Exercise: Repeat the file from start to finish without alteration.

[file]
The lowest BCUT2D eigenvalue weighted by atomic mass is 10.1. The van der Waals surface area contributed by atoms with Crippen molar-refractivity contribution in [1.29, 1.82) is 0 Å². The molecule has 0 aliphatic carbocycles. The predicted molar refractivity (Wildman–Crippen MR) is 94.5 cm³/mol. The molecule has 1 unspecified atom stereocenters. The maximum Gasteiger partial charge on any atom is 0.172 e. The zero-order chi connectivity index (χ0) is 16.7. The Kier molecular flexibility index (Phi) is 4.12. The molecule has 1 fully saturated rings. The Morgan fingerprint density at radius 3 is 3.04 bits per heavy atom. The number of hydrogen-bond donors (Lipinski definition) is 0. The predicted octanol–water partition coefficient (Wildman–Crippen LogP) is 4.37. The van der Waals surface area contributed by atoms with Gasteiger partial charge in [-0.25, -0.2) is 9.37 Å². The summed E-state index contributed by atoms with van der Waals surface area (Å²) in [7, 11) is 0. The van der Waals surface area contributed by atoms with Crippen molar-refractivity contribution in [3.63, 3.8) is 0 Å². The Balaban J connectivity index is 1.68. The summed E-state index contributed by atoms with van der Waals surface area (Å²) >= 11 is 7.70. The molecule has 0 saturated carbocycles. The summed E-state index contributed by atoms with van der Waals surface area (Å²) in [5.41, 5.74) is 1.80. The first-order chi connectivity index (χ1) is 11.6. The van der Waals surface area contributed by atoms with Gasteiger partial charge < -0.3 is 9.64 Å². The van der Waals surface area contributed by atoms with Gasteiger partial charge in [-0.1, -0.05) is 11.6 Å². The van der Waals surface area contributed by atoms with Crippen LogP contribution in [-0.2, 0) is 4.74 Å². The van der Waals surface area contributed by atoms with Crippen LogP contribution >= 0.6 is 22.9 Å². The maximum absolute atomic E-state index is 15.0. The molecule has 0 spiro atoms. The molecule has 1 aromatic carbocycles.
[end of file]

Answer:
The lowest BCUT2D eigenvalue weighted by atomic mass is 10.1. The van der Waals surface area contributed by atoms with Crippen molar-refractivity contribution in [1.29, 1.82) is 0 Å². The molecule has 0 aliphatic carbocycles. The predicted molar refractivity (Wildman–Crippen MR) is 94.5 cm³/mol. The molecule has 1 unspecified atom stereocenters. The maximum Gasteiger partial charge on any atom is 0.172 e. The zero-order chi connectivity index (χ0) is 16.7. The Kier molecular flexibility index (Phi) is 4.12. The molecule has 1 fully saturated rings. The Morgan fingerprint density at radius 3 is 3.04 bits per heavy atom. The number of hydrogen-bond donors (Lipinski definition) is 0. The predicted octanol–water partition coefficient (Wildman–Crippen LogP) is 4.37. The van der Waals surface area contributed by atoms with Gasteiger partial charge in [-0.25, -0.2) is 9.37 Å². The summed E-state index contributed by atoms with van der Waals surface area (Å²) in [7, 11) is 0. The van der Waals surface area contributed by atoms with Crippen molar-refractivity contribution in [3.63, 3.8) is 0 Å². The Balaban J connectivity index is 1.68. The summed E-state index contributed by atoms with van der Waals surface area (Å²) >= 11 is 7.70. The molecule has 0 saturated carbocycles. The summed E-state index contributed by atoms with van der Waals surface area (Å²) in [5.41, 5.74) is 1.80. The first-order chi connectivity index (χ1) is 11.6. The van der Waals surface area contributed by atoms with Gasteiger partial charge < -0.3 is 9.64 Å². The van der Waals surface area contributed by atoms with Gasteiger partial charge in [-0.1, -0.05) is 11.6 Å². The van der Waals surface area contributed by atoms with Crippen LogP contribution in [-0.2, 0) is 4.74 Å². The van der Waals surface area contributed by atoms with Crippen LogP contribution >= 0.6 is 22.9 Å². The maximum absolute atomic E-state index is 15.0. The molecule has 0 spiro atoms. The molecule has 1 aromatic carbocycles.